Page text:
Constructing Place and National Identity through Architecture: Comparison between Contemporary China and Greece

Prof. Ho Hon Leung,
Associate Professor, Sociology Department, Department Chair, Chair of Steering Committee, Center for Social Science Research, State University of New York College at Oneonta

Date : 16th July 2012 (Monday)
Time : 4.00PM - 6.00PM
Venue: WLB 208, 2/F, Wing Lung Bank Building, Shaw Campus, HKBU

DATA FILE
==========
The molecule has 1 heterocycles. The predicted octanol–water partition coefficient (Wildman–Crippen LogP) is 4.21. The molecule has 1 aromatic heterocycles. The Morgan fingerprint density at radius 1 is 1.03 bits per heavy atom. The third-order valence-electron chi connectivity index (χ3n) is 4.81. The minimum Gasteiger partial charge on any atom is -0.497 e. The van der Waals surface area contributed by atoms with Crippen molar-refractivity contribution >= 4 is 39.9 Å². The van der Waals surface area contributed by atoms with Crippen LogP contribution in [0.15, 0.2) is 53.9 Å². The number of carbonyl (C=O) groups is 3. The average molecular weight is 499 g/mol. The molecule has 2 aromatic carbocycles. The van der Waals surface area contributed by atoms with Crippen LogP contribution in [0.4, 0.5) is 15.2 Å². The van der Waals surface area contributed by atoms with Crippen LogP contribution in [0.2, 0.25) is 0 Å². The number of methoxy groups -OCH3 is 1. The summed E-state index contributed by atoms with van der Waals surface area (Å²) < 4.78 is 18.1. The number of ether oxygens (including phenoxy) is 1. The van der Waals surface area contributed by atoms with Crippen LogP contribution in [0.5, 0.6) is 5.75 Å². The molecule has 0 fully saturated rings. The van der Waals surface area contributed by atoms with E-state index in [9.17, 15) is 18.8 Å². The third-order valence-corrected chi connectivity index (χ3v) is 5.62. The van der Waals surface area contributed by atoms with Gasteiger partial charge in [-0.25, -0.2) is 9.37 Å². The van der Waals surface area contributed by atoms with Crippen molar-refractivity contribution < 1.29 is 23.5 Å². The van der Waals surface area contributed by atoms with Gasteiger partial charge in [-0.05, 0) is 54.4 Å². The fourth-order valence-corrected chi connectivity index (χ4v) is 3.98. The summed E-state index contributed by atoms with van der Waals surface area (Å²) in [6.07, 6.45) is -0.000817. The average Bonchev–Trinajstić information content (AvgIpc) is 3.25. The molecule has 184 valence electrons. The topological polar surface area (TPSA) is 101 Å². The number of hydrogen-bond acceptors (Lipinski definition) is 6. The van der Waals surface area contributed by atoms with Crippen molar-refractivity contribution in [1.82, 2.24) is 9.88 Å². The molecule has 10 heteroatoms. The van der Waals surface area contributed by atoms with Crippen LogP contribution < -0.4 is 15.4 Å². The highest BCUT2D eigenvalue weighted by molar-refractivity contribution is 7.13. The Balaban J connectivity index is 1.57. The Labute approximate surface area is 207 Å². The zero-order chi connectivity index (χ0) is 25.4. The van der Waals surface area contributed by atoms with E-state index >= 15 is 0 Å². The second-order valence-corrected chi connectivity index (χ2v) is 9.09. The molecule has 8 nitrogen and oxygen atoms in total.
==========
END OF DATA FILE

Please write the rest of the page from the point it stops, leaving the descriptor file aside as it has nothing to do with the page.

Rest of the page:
Half of the world construction sites take place in China. The postmodern architecture in Beijing and Shanghai grows like wild flowers at the expense of many important antiquities. However, the landscape in Greece seems to be timeless and eternal. From time to time, Greeks stage protests against any high-rises and postmodern architecture. In spite of the fact that there are many similarities between the two ancient civilizations: China and Greece, both of which had conquered and been conquered, were engaged in two world wars, civil wars, ruled by dictatorship in modern history, and started modernization but did not “take off” until early 80s, why is there a huge difference in ways of de/re/constructing these architectural pieces that signify their contemporary national identities? The purpose of this presentation attempts to explore the intertwining relationship between the construction of place and national identity and architecture in the contemporary China and Greece.